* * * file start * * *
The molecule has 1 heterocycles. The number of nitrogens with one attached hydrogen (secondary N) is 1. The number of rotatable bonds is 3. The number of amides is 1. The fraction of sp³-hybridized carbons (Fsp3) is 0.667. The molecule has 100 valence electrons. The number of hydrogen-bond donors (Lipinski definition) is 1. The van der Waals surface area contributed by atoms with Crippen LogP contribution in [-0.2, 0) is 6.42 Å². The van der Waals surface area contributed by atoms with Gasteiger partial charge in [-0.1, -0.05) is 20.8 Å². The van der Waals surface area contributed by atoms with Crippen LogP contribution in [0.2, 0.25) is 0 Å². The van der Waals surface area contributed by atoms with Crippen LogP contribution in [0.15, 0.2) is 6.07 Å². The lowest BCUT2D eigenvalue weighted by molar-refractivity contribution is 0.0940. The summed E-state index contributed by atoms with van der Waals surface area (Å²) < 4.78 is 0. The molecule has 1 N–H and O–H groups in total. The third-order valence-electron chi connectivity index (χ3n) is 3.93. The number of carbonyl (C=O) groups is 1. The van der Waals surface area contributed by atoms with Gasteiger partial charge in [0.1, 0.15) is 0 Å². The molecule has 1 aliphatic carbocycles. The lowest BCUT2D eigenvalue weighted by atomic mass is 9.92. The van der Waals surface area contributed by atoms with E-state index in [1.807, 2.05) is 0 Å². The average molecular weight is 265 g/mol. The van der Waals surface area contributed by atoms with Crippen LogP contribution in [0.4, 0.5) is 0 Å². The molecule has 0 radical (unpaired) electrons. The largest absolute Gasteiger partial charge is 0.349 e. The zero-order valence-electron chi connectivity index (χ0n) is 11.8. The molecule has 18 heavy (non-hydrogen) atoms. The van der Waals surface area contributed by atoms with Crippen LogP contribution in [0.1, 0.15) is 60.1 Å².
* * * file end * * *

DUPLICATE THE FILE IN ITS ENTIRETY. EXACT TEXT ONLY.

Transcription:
The molecule has 1 heterocycles. The number of nitrogens with one attached hydrogen (secondary N) is 1. The number of rotatable bonds is 3. The number of amides is 1. The fraction of sp³-hybridized carbons (Fsp3) is 0.667. The molecule has 100 valence electrons. The number of hydrogen-bond donors (Lipinski definition) is 1. The van der Waals surface area contributed by atoms with Crippen LogP contribution in [-0.2, 0) is 6.42 Å². The van der Waals surface area contributed by atoms with Gasteiger partial charge in [-0.1, -0.05) is 20.8 Å². The van der Waals surface area contributed by atoms with Crippen LogP contribution in [0.2, 0.25) is 0 Å². The van der Waals surface area contributed by atoms with Crippen LogP contribution in [0.15, 0.2) is 6.07 Å². The lowest BCUT2D eigenvalue weighted by molar-refractivity contribution is 0.0940. The summed E-state index contributed by atoms with van der Waals surface area (Å²) < 4.78 is 0. The molecule has 1 N–H and O–H groups in total. The third-order valence-electron chi connectivity index (χ3n) is 3.93. The number of carbonyl (C=O) groups is 1. The van der Waals surface area contributed by atoms with Gasteiger partial charge in [0.1, 0.15) is 0 Å². The molecule has 1 aliphatic carbocycles. The lowest BCUT2D eigenvalue weighted by atomic mass is 9.92. The van der Waals surface area contributed by atoms with E-state index in [1.807, 2.05) is 0 Å². The average molecular weight is 265 g/mol. The van der Waals surface area contributed by atoms with Crippen LogP contribution in [0.4, 0.5) is 0 Å². The molecule has 0 radical (unpaired) electrons. The largest absolute Gasteiger partial charge is 0.349 e. The zero-order valence-electron chi connectivity index (χ0n) is 11.8. The molecule has 18 heavy (non-hydrogen) atoms. The van der Waals surface area contributed by atoms with Crippen LogP contribution in [0.1, 0.15) is 60.1 Å².